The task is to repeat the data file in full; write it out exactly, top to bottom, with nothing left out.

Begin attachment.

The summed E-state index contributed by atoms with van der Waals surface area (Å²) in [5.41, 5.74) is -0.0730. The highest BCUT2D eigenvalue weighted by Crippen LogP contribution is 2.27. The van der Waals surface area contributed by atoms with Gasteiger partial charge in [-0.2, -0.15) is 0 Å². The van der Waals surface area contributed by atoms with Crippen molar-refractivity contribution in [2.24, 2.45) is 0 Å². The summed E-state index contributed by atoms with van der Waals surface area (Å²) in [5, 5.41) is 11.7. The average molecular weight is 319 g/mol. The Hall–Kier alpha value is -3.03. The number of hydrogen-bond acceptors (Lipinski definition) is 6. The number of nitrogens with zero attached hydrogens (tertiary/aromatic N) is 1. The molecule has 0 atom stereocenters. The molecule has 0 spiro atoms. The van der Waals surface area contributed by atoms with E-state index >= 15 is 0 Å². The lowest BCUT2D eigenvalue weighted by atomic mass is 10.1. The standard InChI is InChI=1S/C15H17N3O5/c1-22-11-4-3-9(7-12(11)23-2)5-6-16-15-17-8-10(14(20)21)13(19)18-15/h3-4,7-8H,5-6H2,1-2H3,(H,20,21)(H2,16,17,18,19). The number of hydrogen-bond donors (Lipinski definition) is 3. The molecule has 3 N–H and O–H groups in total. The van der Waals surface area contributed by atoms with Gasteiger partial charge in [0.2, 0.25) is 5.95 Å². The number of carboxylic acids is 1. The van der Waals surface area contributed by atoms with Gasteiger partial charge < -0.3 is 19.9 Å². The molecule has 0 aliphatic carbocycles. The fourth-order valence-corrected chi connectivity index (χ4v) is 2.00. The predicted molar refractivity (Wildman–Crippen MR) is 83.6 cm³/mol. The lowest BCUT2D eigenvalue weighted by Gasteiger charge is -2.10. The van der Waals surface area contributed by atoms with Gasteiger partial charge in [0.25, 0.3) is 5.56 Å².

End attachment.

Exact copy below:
The summed E-state index contributed by atoms with van der Waals surface area (Å²) in [5.41, 5.74) is -0.0730. The highest BCUT2D eigenvalue weighted by Crippen LogP contribution is 2.27. The van der Waals surface area contributed by atoms with Gasteiger partial charge in [-0.2, -0.15) is 0 Å². The van der Waals surface area contributed by atoms with Crippen molar-refractivity contribution in [2.24, 2.45) is 0 Å². The summed E-state index contributed by atoms with van der Waals surface area (Å²) in [5, 5.41) is 11.7. The average molecular weight is 319 g/mol. The Hall–Kier alpha value is -3.03. The number of hydrogen-bond acceptors (Lipinski definition) is 6. The number of nitrogens with zero attached hydrogens (tertiary/aromatic N) is 1. The molecule has 0 atom stereocenters. The molecule has 0 spiro atoms. The van der Waals surface area contributed by atoms with E-state index >= 15 is 0 Å². The lowest BCUT2D eigenvalue weighted by atomic mass is 10.1. The standard InChI is InChI=1S/C15H17N3O5/c1-22-11-4-3-9(7-12(11)23-2)5-6-16-15-17-8-10(14(20)21)13(19)18-15/h3-4,7-8H,5-6H2,1-2H3,(H,20,21)(H2,16,17,18,19). The number of hydrogen-bond donors (Lipinski definition) is 3. The molecule has 3 N–H and O–H groups in total. The van der Waals surface area contributed by atoms with Gasteiger partial charge in [0.2, 0.25) is 5.95 Å². The number of carboxylic acids is 1. The van der Waals surface area contributed by atoms with Gasteiger partial charge < -0.3 is 19.9 Å². The molecule has 0 aliphatic carbocycles. The fourth-order valence-corrected chi connectivity index (χ4v) is 2.00. The predicted molar refractivity (Wildman–Crippen MR) is 83.6 cm³/mol. The lowest BCUT2D eigenvalue weighted by Gasteiger charge is -2.10. The van der Waals surface area contributed by atoms with Gasteiger partial charge in [0.25, 0.3) is 5.56 Å².